The Nagorno-Karabakh conflict: A challenge for the EU’s role in the South Caucasus
The recent unprecedented escalation of fighting between Armenia and Azerbaijan along the Line of Contact (LoC) around the Karabakh region brought back the questions of what kind of challenges the Nagorno Karabakh conflict posses to the EU and how EU’s lack of direct involvement in the peace process risks the European interests in the region.
The South Caucasus, home for Armenia, Azerbaijan and Georgia is generally considered as the European Union’s immediate neighbourhood. Given to its proximity, any instability in the South Caucasus may also have direct impact on the EU. Therefore, the EU highly values stability and security in the region. In this respect, the two-decades old Nagorno-Karabakh (NK) conflict and fragile status-quo resulted from this conflict is often singled out as the biggest threat for the South Caucasus stability.
While both sides blame each other for starting the fighting, it is still unknown who and what triggered the re-escalation of violence along the LoC in which neither side refrained from using heavy artilleries and modern weaponry. The “four-day war” resulted with mass casualties including civilians from each side, making it the bloodiest since the 1994 ceasefire. When the clashes broke out Federica Mogherini, chief of the Union’s foreign and security policy was quick to make a statement calling both parties to stop fighting, followed up by phone calls with Armenian and Azerbaijani Ministers of Foreign Affairs. Mogherini also reiterated Union’s support to the peace proposals of the Minsk Group and its Co-chairs (Russia, France and the US) under the auspicious of the Organisation for Security and Cooperation in Europe (OSCE) that has international mandate to mediate the conflict. The fighting has finally come to a halt after Russia engaged in an intensive ‘shuttle diplomacy’ with Russian leaders making a series of phone calls with each of their counterparts from both countries. Though, tension between Armenia and Azerbaijan remains high and intensive skirmish continues on a daily basis.
On the one hand, it is clear that possible full-scale war in the Karabakh could have devastating effects on both Armenia and Azerbaijan, and would likely cause with another wave of mass refugee movements towards the EU. The conflict also challenges the functioning of the Eastern Partnership (EaP) where disagreement between Yerevan and Baku often comes to a light, preventing the South Caucasus countries to increase their regional cooperation.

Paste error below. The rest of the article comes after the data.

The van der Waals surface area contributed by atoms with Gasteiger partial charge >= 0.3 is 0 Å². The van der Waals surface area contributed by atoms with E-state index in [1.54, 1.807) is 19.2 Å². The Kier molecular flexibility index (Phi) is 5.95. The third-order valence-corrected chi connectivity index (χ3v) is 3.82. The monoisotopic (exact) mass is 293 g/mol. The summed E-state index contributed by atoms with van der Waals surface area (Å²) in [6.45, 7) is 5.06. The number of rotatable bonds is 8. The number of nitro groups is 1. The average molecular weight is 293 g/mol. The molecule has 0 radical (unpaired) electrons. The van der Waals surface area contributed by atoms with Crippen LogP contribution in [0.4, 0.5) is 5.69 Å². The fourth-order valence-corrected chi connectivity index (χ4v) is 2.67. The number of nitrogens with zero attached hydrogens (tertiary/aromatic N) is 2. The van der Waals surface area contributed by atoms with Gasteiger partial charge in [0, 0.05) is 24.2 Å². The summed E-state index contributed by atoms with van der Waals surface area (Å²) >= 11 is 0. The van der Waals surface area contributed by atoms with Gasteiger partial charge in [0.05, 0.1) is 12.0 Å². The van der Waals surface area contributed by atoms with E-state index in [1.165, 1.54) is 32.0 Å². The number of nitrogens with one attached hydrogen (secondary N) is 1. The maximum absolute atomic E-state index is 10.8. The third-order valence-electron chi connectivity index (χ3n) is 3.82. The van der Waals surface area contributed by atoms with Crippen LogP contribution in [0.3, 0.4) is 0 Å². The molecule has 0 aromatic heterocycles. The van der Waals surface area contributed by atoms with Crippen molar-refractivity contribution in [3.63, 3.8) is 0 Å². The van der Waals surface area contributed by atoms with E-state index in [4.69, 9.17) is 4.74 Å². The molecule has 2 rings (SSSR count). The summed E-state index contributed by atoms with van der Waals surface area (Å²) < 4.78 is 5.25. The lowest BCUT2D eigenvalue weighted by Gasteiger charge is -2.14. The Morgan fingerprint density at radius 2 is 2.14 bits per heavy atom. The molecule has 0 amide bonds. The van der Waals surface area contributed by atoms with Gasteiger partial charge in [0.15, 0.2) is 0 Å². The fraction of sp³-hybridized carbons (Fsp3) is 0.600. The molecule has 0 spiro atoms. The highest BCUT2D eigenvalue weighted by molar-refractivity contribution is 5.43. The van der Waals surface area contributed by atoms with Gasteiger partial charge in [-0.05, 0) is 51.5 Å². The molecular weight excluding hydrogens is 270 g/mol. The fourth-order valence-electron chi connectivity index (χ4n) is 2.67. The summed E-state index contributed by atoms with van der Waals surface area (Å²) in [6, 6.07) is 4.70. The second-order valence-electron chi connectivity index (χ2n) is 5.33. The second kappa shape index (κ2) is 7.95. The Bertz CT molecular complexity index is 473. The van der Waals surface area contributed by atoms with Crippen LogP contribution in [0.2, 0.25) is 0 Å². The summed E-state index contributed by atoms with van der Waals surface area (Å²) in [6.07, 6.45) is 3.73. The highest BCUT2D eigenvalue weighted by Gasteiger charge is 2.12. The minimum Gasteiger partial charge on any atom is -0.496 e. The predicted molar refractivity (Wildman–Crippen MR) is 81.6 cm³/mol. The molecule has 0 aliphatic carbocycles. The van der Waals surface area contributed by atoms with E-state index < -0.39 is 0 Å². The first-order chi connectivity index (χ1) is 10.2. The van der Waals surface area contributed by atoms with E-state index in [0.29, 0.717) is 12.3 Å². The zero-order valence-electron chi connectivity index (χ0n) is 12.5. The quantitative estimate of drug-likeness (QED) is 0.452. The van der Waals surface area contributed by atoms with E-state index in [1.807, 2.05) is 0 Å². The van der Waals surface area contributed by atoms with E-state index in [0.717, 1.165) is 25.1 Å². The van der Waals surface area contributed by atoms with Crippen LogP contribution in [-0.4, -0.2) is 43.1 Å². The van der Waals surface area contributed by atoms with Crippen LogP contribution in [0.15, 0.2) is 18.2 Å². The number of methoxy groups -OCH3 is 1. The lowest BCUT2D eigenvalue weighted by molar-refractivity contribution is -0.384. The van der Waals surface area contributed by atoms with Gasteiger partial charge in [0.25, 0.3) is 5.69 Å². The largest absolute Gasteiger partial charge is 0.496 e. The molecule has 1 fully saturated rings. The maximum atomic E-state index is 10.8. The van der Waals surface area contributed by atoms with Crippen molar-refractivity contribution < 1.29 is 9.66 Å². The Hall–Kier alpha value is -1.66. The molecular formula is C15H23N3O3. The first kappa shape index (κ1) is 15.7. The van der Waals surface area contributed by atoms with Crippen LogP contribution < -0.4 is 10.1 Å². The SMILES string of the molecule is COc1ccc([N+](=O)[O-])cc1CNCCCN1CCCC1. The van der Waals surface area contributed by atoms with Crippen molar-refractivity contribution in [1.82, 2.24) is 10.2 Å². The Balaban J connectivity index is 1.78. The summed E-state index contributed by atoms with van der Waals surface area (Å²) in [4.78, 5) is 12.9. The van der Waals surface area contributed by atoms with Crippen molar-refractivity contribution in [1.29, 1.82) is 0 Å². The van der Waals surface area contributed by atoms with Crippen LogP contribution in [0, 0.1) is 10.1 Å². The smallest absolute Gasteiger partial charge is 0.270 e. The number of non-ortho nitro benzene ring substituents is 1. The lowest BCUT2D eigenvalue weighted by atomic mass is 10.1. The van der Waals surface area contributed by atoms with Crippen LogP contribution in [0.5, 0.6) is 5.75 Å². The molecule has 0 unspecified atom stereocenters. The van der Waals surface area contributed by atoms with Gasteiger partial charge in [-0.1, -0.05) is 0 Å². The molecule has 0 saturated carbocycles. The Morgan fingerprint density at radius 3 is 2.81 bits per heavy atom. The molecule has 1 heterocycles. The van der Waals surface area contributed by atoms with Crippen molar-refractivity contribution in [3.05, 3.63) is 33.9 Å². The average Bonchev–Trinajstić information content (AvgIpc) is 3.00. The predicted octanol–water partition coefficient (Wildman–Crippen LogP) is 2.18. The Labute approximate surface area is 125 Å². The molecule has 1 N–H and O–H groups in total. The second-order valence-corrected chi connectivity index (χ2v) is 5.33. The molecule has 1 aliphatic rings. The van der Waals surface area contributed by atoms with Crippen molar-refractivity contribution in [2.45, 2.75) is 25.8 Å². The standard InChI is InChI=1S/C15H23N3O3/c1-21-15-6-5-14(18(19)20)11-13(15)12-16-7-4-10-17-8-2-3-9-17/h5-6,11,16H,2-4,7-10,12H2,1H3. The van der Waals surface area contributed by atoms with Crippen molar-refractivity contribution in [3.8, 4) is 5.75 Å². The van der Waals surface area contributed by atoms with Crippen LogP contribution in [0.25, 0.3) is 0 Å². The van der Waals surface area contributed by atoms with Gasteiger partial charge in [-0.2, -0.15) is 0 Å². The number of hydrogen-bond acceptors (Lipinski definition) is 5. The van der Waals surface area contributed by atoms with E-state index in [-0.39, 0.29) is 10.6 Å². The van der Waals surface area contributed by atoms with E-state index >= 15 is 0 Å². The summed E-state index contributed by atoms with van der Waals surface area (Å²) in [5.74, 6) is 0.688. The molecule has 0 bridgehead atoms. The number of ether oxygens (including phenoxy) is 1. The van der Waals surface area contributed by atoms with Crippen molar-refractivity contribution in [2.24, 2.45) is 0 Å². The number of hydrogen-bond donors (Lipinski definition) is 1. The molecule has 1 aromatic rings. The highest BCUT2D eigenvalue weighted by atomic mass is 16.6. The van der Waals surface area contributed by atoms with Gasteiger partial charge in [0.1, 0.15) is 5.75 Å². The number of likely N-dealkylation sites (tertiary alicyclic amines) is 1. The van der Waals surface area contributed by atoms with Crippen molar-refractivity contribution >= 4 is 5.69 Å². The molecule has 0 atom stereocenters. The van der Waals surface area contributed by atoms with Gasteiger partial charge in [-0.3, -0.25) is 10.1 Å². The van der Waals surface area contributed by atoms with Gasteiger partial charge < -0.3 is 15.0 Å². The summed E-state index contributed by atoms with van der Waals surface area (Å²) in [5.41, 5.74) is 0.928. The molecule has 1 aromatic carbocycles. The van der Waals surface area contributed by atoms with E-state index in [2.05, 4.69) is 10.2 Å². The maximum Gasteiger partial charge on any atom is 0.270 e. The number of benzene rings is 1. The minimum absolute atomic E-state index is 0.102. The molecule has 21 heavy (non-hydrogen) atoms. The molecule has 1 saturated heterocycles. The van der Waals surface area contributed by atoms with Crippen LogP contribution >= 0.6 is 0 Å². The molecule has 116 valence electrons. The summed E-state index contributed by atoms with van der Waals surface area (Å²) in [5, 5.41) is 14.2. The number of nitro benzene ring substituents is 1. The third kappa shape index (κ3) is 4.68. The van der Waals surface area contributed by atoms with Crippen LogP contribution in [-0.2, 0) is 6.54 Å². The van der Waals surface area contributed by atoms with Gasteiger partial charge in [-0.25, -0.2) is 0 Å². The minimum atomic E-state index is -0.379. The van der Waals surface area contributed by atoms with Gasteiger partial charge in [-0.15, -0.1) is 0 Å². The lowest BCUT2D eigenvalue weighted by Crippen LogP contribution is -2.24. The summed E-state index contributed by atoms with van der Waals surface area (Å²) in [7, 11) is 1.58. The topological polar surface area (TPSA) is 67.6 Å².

On the other hand, the recent four-days clashes has given Moscow an opportunity to, once again, demonstrate its ‘mediating power’ in the region’s conflicts. Observations suggest that while the West, in particular the EU has shown little interests towards the conflict, Russia has been putting great diplomatic efforts to persuade sides to agree on the peace plan proposed by Russia in Kazan in 2011 (or its similar peace plan). According to the plan, Armenia would withdraw from five occupied territories and then status of NK (which is the most serious contention in the peace negotiations) would be determined. Many suspect, formerly failed Kazan accords put forward by Russia would also entail deployment of Russian peacekeepers in the NK in order to ensure peace and non-escalation of the conflict. Dilemma before the EU is that Russian mediated plan while could potentially end the conflict, could also undermine the EU interests in the region and subsequently reduce its role. It is also an open secret that if this plan is achieved, in return Moscow expects Azerbaijan to join the Eurasian Economic Union (EEU) and Collective Security Treaty Organisation (CSTO).
Russia has been long working on persuading Baku to join these organisations. In his recent visit to Baku on April 7 as part of the trilateral meeting (scheduled well in advance than the escalation of violence on April 2) between ministers of foreign affairs of Azerbaijan, Iran and Russia, Russian Minister of Foreign Affairs, Sergei Lavrov has confirmed Moscow’s intention of seeing Azerbaijan in these organisations: “Azerbaijan is not a member of CSTO and EEU. I hope this can change”.
Should Azerbaijan become a new member of the EEU/CSTO, it would have serious geopolitical implications on the EU’s role in the region. In such a way that the EU has prioritised hydrocarbon projects from Azerbaijan free of Russian political control. By aligning Azerbaijan, Moscow might put itself to a position to manipulate energy flow to Europe, which could give Moscow additional leverage to use this as a political tool vis-a-vis the EU. In addition, Azerbaijan’s EEU membership would also cause a signifiant disturbance in the Azerbaijan-Georgia-Turkey cooperation, which may have a potential impact on Georgia’s western orientation, as well.
The NK conflict will continue to remain as the biggest threat to the regional stability in the foreseeable future. Therefore, putting the matter to bed once again is not an option anymore, if the goal is to secure a permanent peace. In this regard, the EU can play an essential role instead of leaving the leadership to Russia for negotiating its own peace plan that could also potentially undermine the EU’s interests. As Dennis Sammut notes that the EU has capabilities and reasons to be much more active in the conflict resolution process. This claim is particularly true given to the fact the EU’s neutrality in the conflict. According to Sammut , an ultimate solution to the Karabakh conflict requires a transformational change to modernisation, good governance and prosperity in both countries, and thus in typical European politicking, the EU can be the best party to accompany Armenia and Azerbaijan on this path.